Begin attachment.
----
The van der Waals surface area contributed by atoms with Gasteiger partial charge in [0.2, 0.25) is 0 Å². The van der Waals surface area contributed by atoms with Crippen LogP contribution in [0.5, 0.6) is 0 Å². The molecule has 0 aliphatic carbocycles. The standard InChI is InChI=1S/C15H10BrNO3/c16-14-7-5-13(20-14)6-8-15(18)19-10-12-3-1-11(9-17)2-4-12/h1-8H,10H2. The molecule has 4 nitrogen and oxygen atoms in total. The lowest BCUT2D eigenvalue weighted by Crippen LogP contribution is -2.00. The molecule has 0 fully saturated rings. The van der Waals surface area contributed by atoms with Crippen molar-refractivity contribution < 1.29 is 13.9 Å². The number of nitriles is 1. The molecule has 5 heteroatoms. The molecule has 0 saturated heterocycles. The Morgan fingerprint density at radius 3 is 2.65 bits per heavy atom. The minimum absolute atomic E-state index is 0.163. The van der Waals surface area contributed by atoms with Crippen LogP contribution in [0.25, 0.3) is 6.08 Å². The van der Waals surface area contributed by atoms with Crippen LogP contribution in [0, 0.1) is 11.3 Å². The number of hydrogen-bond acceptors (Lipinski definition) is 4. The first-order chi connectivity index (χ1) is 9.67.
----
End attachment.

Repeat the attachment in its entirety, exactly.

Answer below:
The van der Waals surface area contributed by atoms with Gasteiger partial charge in [0.2, 0.25) is 0 Å². The van der Waals surface area contributed by atoms with Crippen LogP contribution in [0.5, 0.6) is 0 Å². The molecule has 0 aliphatic carbocycles. The standard InChI is InChI=1S/C15H10BrNO3/c16-14-7-5-13(20-14)6-8-15(18)19-10-12-3-1-11(9-17)2-4-12/h1-8H,10H2. The molecule has 4 nitrogen and oxygen atoms in total. The lowest BCUT2D eigenvalue weighted by Crippen LogP contribution is -2.00. The molecule has 0 fully saturated rings. The van der Waals surface area contributed by atoms with Crippen molar-refractivity contribution < 1.29 is 13.9 Å². The number of nitriles is 1. The molecule has 5 heteroatoms. The molecule has 0 saturated heterocycles. The Morgan fingerprint density at radius 3 is 2.65 bits per heavy atom. The minimum absolute atomic E-state index is 0.163. The van der Waals surface area contributed by atoms with Crippen LogP contribution in [0.25, 0.3) is 6.08 Å². The van der Waals surface area contributed by atoms with Crippen LogP contribution in [0, 0.1) is 11.3 Å². The number of hydrogen-bond acceptors (Lipinski definition) is 4. The first-order chi connectivity index (χ1) is 9.67.